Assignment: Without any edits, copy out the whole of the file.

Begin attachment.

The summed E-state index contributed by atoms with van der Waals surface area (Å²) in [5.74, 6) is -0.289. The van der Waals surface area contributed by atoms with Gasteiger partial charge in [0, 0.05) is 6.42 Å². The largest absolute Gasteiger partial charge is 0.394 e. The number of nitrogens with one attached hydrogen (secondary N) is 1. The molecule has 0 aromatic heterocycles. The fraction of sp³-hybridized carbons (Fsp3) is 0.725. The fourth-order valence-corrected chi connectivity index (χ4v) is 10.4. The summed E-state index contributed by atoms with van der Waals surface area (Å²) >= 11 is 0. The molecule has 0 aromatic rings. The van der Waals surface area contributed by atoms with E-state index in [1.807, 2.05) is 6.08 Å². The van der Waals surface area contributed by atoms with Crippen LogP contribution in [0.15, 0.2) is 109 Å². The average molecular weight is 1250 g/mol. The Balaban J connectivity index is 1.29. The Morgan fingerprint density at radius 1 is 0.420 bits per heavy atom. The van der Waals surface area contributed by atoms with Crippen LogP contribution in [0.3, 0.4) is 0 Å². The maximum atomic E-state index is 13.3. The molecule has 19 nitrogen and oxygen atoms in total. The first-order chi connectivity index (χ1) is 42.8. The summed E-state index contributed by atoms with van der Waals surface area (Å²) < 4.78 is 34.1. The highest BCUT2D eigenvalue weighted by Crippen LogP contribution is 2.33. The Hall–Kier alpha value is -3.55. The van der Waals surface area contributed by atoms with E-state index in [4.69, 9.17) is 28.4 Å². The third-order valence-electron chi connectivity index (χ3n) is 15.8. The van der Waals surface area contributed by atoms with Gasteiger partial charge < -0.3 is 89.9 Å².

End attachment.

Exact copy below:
The summed E-state index contributed by atoms with van der Waals surface area (Å²) in [5.74, 6) is -0.289. The van der Waals surface area contributed by atoms with Gasteiger partial charge in [0, 0.05) is 6.42 Å². The largest absolute Gasteiger partial charge is 0.394 e. The number of nitrogens with one attached hydrogen (secondary N) is 1. The molecule has 0 aromatic heterocycles. The fraction of sp³-hybridized carbons (Fsp3) is 0.725. The fourth-order valence-corrected chi connectivity index (χ4v) is 10.4. The summed E-state index contributed by atoms with van der Waals surface area (Å²) >= 11 is 0. The molecule has 0 aromatic rings. The van der Waals surface area contributed by atoms with E-state index in [1.807, 2.05) is 6.08 Å². The van der Waals surface area contributed by atoms with Crippen LogP contribution in [0.15, 0.2) is 109 Å². The average molecular weight is 1250 g/mol. The Balaban J connectivity index is 1.29. The Morgan fingerprint density at radius 1 is 0.420 bits per heavy atom. The van der Waals surface area contributed by atoms with Crippen LogP contribution in [0.3, 0.4) is 0 Å². The maximum atomic E-state index is 13.3. The molecule has 19 nitrogen and oxygen atoms in total. The first-order chi connectivity index (χ1) is 42.8. The summed E-state index contributed by atoms with van der Waals surface area (Å²) < 4.78 is 34.1. The highest BCUT2D eigenvalue weighted by Crippen LogP contribution is 2.33. The Hall–Kier alpha value is -3.55. The van der Waals surface area contributed by atoms with E-state index in [4.69, 9.17) is 28.4 Å². The third-order valence-electron chi connectivity index (χ3n) is 15.8. The van der Waals surface area contributed by atoms with Gasteiger partial charge < -0.3 is 89.9 Å².